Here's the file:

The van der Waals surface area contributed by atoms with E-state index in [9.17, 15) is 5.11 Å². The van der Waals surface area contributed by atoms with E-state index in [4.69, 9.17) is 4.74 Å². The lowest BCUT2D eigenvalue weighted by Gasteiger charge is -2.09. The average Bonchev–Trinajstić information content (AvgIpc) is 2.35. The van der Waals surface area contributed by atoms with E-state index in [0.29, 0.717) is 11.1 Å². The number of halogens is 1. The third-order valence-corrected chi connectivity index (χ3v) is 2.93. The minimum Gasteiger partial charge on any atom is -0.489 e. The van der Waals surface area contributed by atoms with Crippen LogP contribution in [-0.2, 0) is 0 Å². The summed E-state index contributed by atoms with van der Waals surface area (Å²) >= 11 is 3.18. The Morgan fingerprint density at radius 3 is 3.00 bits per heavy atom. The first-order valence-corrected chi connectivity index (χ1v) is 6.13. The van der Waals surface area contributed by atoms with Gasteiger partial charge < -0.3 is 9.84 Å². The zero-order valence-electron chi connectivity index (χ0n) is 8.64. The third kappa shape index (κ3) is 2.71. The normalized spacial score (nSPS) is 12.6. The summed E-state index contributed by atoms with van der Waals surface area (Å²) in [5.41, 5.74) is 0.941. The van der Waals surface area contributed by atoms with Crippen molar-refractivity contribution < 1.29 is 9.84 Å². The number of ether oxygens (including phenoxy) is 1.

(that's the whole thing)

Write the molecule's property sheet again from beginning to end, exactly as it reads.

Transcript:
The van der Waals surface area contributed by atoms with E-state index in [9.17, 15) is 5.11 Å². The van der Waals surface area contributed by atoms with E-state index in [4.69, 9.17) is 4.74 Å². The lowest BCUT2D eigenvalue weighted by Gasteiger charge is -2.09. The average Bonchev–Trinajstić information content (AvgIpc) is 2.35. The van der Waals surface area contributed by atoms with E-state index in [0.29, 0.717) is 11.1 Å². The number of halogens is 1. The third-order valence-corrected chi connectivity index (χ3v) is 2.93. The minimum Gasteiger partial charge on any atom is -0.489 e. The van der Waals surface area contributed by atoms with Crippen LogP contribution in [-0.2, 0) is 0 Å². The summed E-state index contributed by atoms with van der Waals surface area (Å²) >= 11 is 3.18. The Morgan fingerprint density at radius 3 is 3.00 bits per heavy atom. The first-order valence-corrected chi connectivity index (χ1v) is 6.13. The van der Waals surface area contributed by atoms with Gasteiger partial charge < -0.3 is 9.84 Å². The zero-order valence-electron chi connectivity index (χ0n) is 8.64. The third kappa shape index (κ3) is 2.71. The normalized spacial score (nSPS) is 12.6. The summed E-state index contributed by atoms with van der Waals surface area (Å²) in [5.41, 5.74) is 0.941. The van der Waals surface area contributed by atoms with Crippen molar-refractivity contribution < 1.29 is 9.84 Å². The number of ether oxygens (including phenoxy) is 1.